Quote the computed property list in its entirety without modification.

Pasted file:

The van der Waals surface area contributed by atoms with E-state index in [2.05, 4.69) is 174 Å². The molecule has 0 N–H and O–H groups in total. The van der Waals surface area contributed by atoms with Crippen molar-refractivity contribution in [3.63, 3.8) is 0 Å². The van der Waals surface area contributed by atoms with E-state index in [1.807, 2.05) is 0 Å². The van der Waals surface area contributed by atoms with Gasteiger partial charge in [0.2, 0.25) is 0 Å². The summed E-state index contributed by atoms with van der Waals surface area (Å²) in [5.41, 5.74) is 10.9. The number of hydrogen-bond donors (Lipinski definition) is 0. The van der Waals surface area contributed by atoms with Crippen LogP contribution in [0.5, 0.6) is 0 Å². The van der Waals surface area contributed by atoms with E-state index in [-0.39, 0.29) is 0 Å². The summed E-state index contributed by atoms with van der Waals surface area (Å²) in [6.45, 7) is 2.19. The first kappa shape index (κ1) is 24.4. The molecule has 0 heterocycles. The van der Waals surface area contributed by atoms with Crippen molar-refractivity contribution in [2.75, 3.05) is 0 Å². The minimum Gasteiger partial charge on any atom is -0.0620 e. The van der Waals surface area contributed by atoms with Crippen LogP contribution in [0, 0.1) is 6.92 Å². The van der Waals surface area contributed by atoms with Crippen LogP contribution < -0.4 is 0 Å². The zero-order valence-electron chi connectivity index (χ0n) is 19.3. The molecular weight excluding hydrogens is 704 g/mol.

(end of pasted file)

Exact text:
The van der Waals surface area contributed by atoms with E-state index in [2.05, 4.69) is 174 Å². The molecule has 0 N–H and O–H groups in total. The van der Waals surface area contributed by atoms with Crippen molar-refractivity contribution in [3.63, 3.8) is 0 Å². The van der Waals surface area contributed by atoms with E-state index in [1.807, 2.05) is 0 Å². The van der Waals surface area contributed by atoms with Gasteiger partial charge in [0.2, 0.25) is 0 Å². The summed E-state index contributed by atoms with van der Waals surface area (Å²) in [5.41, 5.74) is 10.9. The number of hydrogen-bond donors (Lipinski definition) is 0. The van der Waals surface area contributed by atoms with Crippen LogP contribution in [0.5, 0.6) is 0 Å². The van der Waals surface area contributed by atoms with E-state index in [-0.39, 0.29) is 0 Å². The summed E-state index contributed by atoms with van der Waals surface area (Å²) in [6.45, 7) is 2.19. The first kappa shape index (κ1) is 24.4. The molecule has 0 heterocycles. The van der Waals surface area contributed by atoms with Crippen molar-refractivity contribution in [2.75, 3.05) is 0 Å². The minimum Gasteiger partial charge on any atom is -0.0620 e. The van der Waals surface area contributed by atoms with Crippen LogP contribution in [0, 0.1) is 6.92 Å². The van der Waals surface area contributed by atoms with Crippen LogP contribution < -0.4 is 0 Å². The zero-order valence-electron chi connectivity index (χ0n) is 19.3. The molecular weight excluding hydrogens is 704 g/mol.